my wife read the twilight book a couple of months ago and has been obsessed with it ever since. she's been asking me to read it, and knowing that i'm not a teenage girl, i wasn't really sure if i'd like it. but i wanted to see what all the buzz was about, so i took it with me to my conference this week, and i started it monday night. by wednesday afternoon i was finished with all 500+ pages, and that was with only reading it during breaks! in short, i loved it!
***spoiler alert***do not read the rest of this if you are planning on reading the book!!!
look, this is basically really well-done pulp fiction. it is a glorified romance involving a great deal of suspense. but it is really well written, in my opinion, and it has some themes that lend themselves to further reflection, if you can pause long enough before delving into the second book (new moon) because you want to know what happens next. one of the more overt themes is how we deal with temptation. edward is a vampire, and while he is in madly in love with bella, he also has a purely physical desire to kill her and drink her blood. he knows in his mind that this would be 1)immoral and 2)bad, so he disciplines himself. he denies himself. he puts himself in a position where he is tempted, but he denies himself the gratification. this can easily be applied to our own lives where we face temptation every day. temptation often comes to us in ways that force us to make choices between our immediate gratification and our long-term good. i think this story has some really good things to say about that struggle.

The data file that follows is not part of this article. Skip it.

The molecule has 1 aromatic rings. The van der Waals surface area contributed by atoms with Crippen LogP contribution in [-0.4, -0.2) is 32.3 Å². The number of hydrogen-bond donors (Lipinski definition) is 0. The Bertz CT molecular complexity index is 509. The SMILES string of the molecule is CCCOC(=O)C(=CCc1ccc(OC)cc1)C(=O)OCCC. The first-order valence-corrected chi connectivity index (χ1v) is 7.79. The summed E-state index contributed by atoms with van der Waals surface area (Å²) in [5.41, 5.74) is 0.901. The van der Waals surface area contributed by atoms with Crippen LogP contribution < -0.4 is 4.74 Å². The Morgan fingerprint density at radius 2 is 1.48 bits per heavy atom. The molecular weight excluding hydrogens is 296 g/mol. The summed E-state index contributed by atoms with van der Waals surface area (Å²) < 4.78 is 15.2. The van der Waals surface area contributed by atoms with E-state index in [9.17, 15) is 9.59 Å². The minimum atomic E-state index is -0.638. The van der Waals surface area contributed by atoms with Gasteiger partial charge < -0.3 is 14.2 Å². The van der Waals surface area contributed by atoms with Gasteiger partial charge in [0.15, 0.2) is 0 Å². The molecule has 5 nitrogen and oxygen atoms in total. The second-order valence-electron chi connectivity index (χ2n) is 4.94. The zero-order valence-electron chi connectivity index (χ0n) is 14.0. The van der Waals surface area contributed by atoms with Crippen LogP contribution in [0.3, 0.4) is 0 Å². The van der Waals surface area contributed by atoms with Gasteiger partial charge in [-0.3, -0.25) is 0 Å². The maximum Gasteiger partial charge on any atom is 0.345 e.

i also really enjoyed the theme of "worth" in this book. as edward and bella fall in love and then live within the difficult realities of their relationship, they are constantly questioning their own worth and affirming the worth of the other. how many times does bella examine a situation, say, the cullen's saving her, and proclaim, "i'm not worth all this." time and time again she feels this way and time and time again edward affirms that she is worth so much more. conversely, he experiences the same feelings when he realizes how much trouble bella is in because of him. "i'm not worth all of this," he says. "stop it. you are worth everything," replies bella. (i'm paraphrasing here). i really loved all of this "worth" stuff because i think it is something our culture really struggles with. when we are given love, many of us feel unworthy. we don't know how we can be loved like this because maybe we think we are some kind of monster (edward) or just really average (bella). this book has some really wonderful things to say to that: you are worth it. no matter what, you are worth being loved.
those are my two main reflections on the value of this story. it stands on its own as a great story, and one that i will read again. the movie, on the other hand....well, i'm just not going to go there right now.